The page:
In this Engineering Design Challenge, students must design a vessel that will carry passengers safely and quickly across a body of water by harnessing the power of the wind. Students will be given the opportunity to test and improve their vessels as they apply various math and science skills.
Come sail away with this STEM activity! Students will use hands-on inquiry to find out more about wind and its effect on sails. Through trial and error and based on data collected, students will design, build, and race their own vessel or "sailboat" across the boundless waters of a kiddie pool. Students should gain a better understanding of how moving water and air are sources of energy and can propel objects forward at varying rates of speed.
This is an Engineering Design Project that follows the CIS: Wind at Work Lesson. This is lesson two of two in the Unit and builds upon the understanding of wind as a natural resource. It is applying content knowledge and is not intended as an initial introduction to the benchmarks.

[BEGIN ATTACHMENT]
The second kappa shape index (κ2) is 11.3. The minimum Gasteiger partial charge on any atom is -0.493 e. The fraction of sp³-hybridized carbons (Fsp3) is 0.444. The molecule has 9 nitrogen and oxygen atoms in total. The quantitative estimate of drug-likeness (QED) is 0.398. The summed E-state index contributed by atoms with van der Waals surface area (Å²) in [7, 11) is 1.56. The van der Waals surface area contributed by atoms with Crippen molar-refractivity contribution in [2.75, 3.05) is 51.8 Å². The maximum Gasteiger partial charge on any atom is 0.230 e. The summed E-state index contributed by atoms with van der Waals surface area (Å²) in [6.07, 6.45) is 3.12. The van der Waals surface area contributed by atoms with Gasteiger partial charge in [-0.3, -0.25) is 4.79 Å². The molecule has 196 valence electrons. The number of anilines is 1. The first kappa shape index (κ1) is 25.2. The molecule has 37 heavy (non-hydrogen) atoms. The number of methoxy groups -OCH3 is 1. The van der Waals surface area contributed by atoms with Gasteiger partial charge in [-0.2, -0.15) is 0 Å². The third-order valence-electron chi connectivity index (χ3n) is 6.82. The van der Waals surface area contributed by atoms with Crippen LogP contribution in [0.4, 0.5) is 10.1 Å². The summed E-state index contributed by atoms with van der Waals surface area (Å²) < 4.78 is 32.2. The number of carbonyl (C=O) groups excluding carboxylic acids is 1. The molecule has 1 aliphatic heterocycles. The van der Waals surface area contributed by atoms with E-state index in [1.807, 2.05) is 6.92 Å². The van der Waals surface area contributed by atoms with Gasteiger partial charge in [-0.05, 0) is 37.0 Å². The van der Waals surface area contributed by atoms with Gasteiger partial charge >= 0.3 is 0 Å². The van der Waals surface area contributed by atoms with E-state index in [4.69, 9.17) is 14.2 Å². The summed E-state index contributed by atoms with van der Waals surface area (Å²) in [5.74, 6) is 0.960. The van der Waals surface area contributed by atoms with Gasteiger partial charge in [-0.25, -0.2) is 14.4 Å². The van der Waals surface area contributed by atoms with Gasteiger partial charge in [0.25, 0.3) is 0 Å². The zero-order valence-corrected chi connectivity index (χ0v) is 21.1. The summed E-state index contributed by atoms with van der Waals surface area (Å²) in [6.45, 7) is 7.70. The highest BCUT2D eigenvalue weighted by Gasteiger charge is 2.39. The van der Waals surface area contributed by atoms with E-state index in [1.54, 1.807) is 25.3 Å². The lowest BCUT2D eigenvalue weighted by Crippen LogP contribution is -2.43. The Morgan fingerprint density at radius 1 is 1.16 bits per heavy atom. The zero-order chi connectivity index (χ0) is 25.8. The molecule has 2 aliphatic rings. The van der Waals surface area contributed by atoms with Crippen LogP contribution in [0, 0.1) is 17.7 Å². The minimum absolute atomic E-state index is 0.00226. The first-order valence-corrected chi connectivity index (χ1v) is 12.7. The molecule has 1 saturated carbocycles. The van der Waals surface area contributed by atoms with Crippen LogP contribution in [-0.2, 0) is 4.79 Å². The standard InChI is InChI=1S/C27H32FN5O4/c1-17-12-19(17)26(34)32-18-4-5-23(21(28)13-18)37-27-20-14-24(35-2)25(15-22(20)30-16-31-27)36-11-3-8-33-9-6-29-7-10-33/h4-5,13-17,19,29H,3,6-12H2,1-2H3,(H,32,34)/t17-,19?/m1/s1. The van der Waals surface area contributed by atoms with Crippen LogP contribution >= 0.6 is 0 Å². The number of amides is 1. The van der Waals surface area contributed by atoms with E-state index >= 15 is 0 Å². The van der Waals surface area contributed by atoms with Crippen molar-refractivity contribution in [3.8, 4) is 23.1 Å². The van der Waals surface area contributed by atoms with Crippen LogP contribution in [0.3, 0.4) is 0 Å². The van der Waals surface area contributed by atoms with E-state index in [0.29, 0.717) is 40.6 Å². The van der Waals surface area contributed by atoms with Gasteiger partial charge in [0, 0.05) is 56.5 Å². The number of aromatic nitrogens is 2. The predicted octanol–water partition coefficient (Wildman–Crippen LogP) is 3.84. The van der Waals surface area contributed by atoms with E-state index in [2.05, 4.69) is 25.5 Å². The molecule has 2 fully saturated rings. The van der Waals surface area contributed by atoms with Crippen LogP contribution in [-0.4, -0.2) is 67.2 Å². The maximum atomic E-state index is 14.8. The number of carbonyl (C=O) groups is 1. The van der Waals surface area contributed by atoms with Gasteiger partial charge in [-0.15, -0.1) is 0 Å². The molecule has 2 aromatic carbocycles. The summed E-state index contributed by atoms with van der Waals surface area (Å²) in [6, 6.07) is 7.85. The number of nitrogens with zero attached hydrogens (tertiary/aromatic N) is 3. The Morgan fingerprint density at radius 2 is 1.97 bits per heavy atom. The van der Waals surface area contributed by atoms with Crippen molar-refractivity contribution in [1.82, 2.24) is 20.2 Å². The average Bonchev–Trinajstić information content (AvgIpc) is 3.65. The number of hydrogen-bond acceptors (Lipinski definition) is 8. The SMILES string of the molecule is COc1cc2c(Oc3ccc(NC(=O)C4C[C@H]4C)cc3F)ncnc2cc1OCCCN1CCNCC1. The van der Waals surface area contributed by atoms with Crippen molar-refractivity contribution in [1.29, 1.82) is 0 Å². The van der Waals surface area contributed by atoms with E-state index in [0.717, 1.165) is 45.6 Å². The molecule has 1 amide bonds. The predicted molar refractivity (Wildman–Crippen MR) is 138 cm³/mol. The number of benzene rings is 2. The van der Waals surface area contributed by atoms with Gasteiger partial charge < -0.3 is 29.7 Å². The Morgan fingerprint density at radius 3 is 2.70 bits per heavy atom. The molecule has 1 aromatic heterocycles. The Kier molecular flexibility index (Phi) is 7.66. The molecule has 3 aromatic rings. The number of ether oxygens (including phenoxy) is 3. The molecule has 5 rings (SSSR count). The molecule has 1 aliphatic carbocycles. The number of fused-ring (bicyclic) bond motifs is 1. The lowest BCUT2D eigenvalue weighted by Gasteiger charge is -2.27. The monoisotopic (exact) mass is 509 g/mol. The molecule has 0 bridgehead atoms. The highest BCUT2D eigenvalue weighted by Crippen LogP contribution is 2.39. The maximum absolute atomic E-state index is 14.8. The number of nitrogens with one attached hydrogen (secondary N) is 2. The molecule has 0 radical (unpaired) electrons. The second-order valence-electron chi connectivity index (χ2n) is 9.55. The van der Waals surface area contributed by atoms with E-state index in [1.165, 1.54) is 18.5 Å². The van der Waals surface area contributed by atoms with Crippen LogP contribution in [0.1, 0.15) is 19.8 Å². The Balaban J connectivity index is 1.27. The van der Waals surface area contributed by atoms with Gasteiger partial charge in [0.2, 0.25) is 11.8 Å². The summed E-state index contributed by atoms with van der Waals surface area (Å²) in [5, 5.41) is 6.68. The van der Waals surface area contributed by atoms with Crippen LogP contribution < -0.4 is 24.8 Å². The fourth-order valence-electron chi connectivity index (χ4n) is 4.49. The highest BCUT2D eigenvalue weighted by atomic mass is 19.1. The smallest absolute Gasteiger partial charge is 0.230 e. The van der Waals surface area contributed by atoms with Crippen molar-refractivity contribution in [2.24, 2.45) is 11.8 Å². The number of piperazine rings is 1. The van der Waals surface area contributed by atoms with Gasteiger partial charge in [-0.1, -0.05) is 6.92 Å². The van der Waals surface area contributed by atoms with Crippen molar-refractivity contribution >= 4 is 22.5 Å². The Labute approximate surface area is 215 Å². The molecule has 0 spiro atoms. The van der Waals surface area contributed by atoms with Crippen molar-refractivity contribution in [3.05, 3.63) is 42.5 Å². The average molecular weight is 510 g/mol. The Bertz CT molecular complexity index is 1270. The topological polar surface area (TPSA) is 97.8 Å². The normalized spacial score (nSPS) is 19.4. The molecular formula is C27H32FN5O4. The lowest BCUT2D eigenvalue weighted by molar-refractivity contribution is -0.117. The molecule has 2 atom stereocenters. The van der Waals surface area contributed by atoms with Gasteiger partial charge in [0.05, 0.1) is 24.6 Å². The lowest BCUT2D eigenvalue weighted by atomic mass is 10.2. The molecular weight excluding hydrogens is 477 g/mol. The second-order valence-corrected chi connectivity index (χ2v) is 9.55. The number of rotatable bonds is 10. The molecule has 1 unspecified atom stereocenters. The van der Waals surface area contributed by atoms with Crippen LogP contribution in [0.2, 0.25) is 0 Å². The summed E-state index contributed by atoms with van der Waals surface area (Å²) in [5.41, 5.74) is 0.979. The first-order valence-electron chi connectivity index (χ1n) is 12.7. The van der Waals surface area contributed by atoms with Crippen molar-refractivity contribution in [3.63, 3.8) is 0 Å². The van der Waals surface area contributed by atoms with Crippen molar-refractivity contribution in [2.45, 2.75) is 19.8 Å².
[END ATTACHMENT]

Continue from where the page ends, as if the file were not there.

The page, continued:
In this lesson, 4th grade students read and discuss to determine differences and similarities between machines that transfer energy from renewable natural resources: water (hydro) and air (wind). This lesson also includes independent access point for this standard.
This Engineering Design Challenge is intended to help students apply the concept of how moving air is a source of energy and can be used to move things. It is not intended as an initial introduction to this benchmark.
In this lesson, 4th grade students will use web-based articles and maps to look at current and potential air (wind) and water (hydro)power plants for their, or a teacher-given, local area. Students will present an argument for which type of renewable energy plant they believe would be best citing evidence from text(s) and/or map(s). Students may work and/or write in groups or individually. Access points are included for this lesson.